Institutional investors were looking for safe place for their money that could still earn a coupon. US treasury bonds were paying a very low interest rate. Pension funds and insurance companies determine their funding levels based on a projected rate or return. Many were limited to only invest in the highest quality asset either by regulation or internal policies. That meant they would only buy the top rated bonds.

Banks has to maintain their capital levels based on the quality of the loans/bonds/assets they held. With top-rated bonds, the banks had to retain very little capital. By holding AAA ratted bonds, the banks could retain less capital and put more to work.

The rating agencies were telling them that these mortgage-backed securities were top rated. (They were wrong.)

The vast majority of the book is spent sticking pins in Fannie Mae, their lobbying efforts, and their executives. I agree that Fannie Mae abused its position. I agree that Fannie Mae helped create an attitude that everyone should be a homeowner and everyone should be able to afford to buy a home. But their story comes to crashing halt in 2004 when Fannie Mae gets caught in large scale accounting fraud. Most of the manipulation can be tied directly to triggers for executive compensation.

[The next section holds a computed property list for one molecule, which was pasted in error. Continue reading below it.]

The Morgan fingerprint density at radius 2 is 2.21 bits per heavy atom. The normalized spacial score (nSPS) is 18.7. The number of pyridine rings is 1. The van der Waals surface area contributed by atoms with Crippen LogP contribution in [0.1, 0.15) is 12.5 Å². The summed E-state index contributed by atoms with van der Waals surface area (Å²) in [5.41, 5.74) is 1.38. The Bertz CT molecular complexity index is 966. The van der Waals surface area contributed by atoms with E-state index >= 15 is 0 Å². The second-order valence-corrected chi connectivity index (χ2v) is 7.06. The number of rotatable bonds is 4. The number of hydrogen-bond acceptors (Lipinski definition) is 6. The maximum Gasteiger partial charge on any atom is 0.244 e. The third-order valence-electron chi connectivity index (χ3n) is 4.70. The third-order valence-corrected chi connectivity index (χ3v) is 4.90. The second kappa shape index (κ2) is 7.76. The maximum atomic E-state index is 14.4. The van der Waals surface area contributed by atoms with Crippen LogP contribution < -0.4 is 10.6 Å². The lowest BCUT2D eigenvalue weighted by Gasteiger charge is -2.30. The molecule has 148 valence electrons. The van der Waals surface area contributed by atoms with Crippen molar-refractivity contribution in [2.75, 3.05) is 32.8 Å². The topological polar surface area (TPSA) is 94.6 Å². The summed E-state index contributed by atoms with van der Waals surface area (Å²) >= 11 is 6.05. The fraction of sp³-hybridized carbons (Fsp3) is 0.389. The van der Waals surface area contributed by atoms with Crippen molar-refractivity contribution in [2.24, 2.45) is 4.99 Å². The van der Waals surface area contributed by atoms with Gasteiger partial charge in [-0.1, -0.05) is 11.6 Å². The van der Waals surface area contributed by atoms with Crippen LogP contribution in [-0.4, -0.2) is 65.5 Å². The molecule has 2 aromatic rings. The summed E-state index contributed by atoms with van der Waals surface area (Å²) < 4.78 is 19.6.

In 2005 the first signs of bad mortgages were popping up and the buyers for the lower rated pieces of mortgage debt were not buying them. Without those buyers, the mortgage securitization would fail. Fannie Mae was leading the charge up until that point. But it didn’t stop there. That’s why have a problem pointing the finger at Fannie Mae. The mortgage/housing boom kept going.

The authors pull some of the dubious lenders into the book. Countrywide, Novastar, and Fremont all get ripped apart.

It’s not until the last chapter that they hit upon the issue that hyper-inflated the real estate bubble. The buyers for the lowest rated pieces of mortgage-backed securities were not buying as much. In part, this was because the increased quantity of junk they saw ending up in the pools. In part, it may be because they saw the bubble. Then the magic happened.